Heather du Plessis-Allan: Why I'm uncomfortable with the White Island investigation

Author
Heather du Plessis-Allan,
Publish Date
Fri, 4 Dec 2020, 4:28PM

Heather du Plessis-Allan: Why I'm uncomfortable with the White Island investigation

Author
Heather du Plessis-Allan,
Publish Date
Fri, 4 Dec 2020, 4:28PM

I’m very uncomfortable about the way the investigation into Whakaari White Island’s eruption is playing out, including the charges that have been laid.

As we’ve seen this week, charges have been laid against 13 different parties over the eruption, that includes GNS and one of the pilots that actually rescued people, Mark Law. A friend of his is now trying to raise money to help him defend himself. Now Mark hasn’t been charged for the rescue, but from the sounds of things, he’s been charged over his safety plans in possibly the days and weeks in the lead up to the eruption.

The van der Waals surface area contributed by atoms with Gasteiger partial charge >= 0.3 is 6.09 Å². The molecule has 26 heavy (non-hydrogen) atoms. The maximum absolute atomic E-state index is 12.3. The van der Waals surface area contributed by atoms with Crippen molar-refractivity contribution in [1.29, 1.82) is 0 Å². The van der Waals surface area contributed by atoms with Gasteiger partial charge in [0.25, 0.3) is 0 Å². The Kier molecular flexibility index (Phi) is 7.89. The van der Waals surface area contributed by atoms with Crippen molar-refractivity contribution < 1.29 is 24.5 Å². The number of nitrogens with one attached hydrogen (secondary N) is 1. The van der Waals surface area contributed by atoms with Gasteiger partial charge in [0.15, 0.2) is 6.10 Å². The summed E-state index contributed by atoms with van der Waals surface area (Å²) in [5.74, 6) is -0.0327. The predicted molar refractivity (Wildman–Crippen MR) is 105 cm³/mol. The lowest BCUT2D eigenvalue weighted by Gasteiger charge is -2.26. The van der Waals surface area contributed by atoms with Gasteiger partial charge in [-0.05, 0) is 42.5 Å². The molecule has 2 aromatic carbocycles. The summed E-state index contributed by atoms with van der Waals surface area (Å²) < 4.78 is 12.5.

So, according to him, Worksafe originally alleged he hadn't properly implemented an asbestos plan and hadn't properly maintained a gas mask 

In the end, he says, he's been charged for not keeping staff and tourists safe.

Really? Are these the most concerning aspects from that day? The priorities here seem to be completely out of whack. Surely the biggest concern from that day is not whether Mark Law adequately assessed asbestos?

But what led to the decision to stop rescuers from going out there to save hurt people. Is this not the question we want answered?  Don’t we want to actually know whether if we’re hurt, or someone we love is hurt, our rescuers will come? That question can be answered through a royal commission, or even a lower level investigation. And it should be, it should be scrutinised. Because it was wrong.

Even St John now admit they’ve could’ve gone to the Island sooner. But that investigation has been ruled out by the PM.  And that says to me we’ve got this all wrong, we’re charging heroes, instead of asking why they had to be heroes, because rescuers weren’t allowed to turn up.